During my 27-year Air Force career, I have flown over both the Atlantic and Pacific oceans many times in many types of aircraft. I have seen objects that I cannot explain in the early morning sunrises, and when the sun sets at night.
I’m smart enough to know that your eyes can play tricks on you.
In my printing career field with my top secret clearance, I’ve seen many reports of UFO sightings all over the world. All these reports have been explained to my satisfaction as not being UFOs.
Last week I got a call from Wayne Collins, a classmate of mine from Jenkins, telling me he saw something in the skies above Wise County. He asked me about the sighting, knowing I’ve seen things in the sky that were hard to explain.
Luck had it that I just saw a story in my Air Force paper at Travis Air Base that explained everything. Wayne and other folks from Kentucky and Virginia saw a ‘flying saucer’ that was built by Canada a few years ago. Canada asked the U.S. Air Force to take over testing the ‘saucer’ when it became too expensive.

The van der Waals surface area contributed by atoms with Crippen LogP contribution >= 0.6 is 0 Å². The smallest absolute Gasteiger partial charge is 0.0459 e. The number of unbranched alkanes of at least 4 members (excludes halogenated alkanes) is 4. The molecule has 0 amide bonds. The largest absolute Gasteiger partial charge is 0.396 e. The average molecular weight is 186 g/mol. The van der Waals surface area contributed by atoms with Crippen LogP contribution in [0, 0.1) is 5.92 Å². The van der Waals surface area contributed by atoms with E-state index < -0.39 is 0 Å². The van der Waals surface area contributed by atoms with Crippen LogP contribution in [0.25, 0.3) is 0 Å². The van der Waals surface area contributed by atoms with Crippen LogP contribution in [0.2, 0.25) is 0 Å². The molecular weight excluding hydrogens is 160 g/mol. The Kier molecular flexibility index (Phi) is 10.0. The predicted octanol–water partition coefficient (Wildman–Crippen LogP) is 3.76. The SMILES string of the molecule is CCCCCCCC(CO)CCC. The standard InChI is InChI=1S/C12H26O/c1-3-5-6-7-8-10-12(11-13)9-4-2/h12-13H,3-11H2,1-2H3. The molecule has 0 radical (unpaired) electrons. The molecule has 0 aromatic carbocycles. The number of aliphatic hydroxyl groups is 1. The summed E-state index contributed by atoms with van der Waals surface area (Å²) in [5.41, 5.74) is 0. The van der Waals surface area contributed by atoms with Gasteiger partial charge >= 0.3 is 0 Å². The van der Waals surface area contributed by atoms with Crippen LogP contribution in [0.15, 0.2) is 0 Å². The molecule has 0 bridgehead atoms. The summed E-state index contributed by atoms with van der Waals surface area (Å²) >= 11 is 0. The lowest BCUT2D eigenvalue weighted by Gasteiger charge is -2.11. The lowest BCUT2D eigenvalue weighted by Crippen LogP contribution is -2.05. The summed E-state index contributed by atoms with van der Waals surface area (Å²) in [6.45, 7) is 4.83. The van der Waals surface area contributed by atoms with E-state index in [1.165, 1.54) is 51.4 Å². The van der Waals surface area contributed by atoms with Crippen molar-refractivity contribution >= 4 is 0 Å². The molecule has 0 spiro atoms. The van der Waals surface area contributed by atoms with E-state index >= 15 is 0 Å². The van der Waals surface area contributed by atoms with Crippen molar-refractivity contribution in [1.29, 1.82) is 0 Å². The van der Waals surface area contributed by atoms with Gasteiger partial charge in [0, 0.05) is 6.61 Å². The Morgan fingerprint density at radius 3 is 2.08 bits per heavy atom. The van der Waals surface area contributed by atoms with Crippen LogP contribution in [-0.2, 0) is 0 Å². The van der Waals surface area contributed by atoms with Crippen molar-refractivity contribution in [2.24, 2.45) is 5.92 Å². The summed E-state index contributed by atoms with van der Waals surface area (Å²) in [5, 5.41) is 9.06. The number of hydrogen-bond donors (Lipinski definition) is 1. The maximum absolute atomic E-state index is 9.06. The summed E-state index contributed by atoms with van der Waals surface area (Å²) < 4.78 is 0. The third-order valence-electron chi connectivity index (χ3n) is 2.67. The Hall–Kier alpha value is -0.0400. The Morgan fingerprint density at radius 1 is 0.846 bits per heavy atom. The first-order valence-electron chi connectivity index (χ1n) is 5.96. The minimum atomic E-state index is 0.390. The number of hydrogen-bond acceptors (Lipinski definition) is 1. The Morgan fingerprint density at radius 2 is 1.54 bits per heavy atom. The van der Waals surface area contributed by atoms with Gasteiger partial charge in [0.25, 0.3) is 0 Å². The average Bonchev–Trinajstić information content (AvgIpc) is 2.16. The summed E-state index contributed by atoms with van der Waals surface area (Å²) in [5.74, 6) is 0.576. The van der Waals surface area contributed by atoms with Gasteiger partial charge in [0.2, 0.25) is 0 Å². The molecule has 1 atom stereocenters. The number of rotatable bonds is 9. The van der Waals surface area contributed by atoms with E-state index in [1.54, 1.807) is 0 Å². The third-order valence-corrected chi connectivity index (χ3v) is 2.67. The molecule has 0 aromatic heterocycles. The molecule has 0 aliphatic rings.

The Canadian Avrocar was the result of their effort to develop a supersonic fighter-bomber, capable of vertical takeoff and landing in the early 1950s.
The basic concept for the Avrocar is using the exhaust from turbojet engines to drive a circular rotor to produce thrust. By directing this thrust downward, it was believed the turbo-rotor could create a cushion of air under the aircraft, allowing it to float a few feet off of the ground as well as accelerate to high speeds at higher altitudes.
The U.S. Air Force was interested in the Avrocar’s vertical take-off and landing capabilities, which could hover below enemy radar and accelerate to super-sonic speed.
The Avro Canada V2- 9AV Avrocar looks like something out of a 1950s science fiction film. While it may look like something from a Martian May Fly, the saucer is anything but science fiction.
The photo I’m sending of the ‘flying saucer’ was taken at Langley Air Force Base, Va., and looks like it is landing or taking off from in front of the hanger that I worked in while I was flying with the Air Sea Rescue Service in ’47 and ’48.
Contributing writer Everett Vanover lives in Fairfi eld, Calif.